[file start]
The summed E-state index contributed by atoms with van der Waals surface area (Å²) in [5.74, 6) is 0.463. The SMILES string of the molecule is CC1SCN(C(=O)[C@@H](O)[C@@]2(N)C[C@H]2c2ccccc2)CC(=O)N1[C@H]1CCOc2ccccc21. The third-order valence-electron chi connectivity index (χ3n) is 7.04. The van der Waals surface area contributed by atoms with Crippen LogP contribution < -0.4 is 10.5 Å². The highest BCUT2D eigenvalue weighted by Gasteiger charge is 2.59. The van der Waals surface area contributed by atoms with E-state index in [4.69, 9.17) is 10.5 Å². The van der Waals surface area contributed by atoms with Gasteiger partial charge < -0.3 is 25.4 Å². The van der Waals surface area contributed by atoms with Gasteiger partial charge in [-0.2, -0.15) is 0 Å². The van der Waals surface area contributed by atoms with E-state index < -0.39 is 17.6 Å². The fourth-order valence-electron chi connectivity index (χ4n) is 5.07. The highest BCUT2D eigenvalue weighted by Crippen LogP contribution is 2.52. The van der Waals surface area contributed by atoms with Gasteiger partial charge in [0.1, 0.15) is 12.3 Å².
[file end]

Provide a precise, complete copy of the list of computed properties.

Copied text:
The summed E-state index contributed by atoms with van der Waals surface area (Å²) in [5.74, 6) is 0.463. The SMILES string of the molecule is CC1SCN(C(=O)[C@@H](O)[C@@]2(N)C[C@H]2c2ccccc2)CC(=O)N1[C@H]1CCOc2ccccc21. The third-order valence-electron chi connectivity index (χ3n) is 7.04. The van der Waals surface area contributed by atoms with Crippen LogP contribution < -0.4 is 10.5 Å². The highest BCUT2D eigenvalue weighted by Gasteiger charge is 2.59. The van der Waals surface area contributed by atoms with E-state index in [4.69, 9.17) is 10.5 Å². The van der Waals surface area contributed by atoms with Gasteiger partial charge < -0.3 is 25.4 Å². The van der Waals surface area contributed by atoms with Gasteiger partial charge in [-0.2, -0.15) is 0 Å². The van der Waals surface area contributed by atoms with E-state index < -0.39 is 17.6 Å². The fourth-order valence-electron chi connectivity index (χ4n) is 5.07. The highest BCUT2D eigenvalue weighted by Crippen LogP contribution is 2.52. The van der Waals surface area contributed by atoms with Gasteiger partial charge in [0.1, 0.15) is 12.3 Å².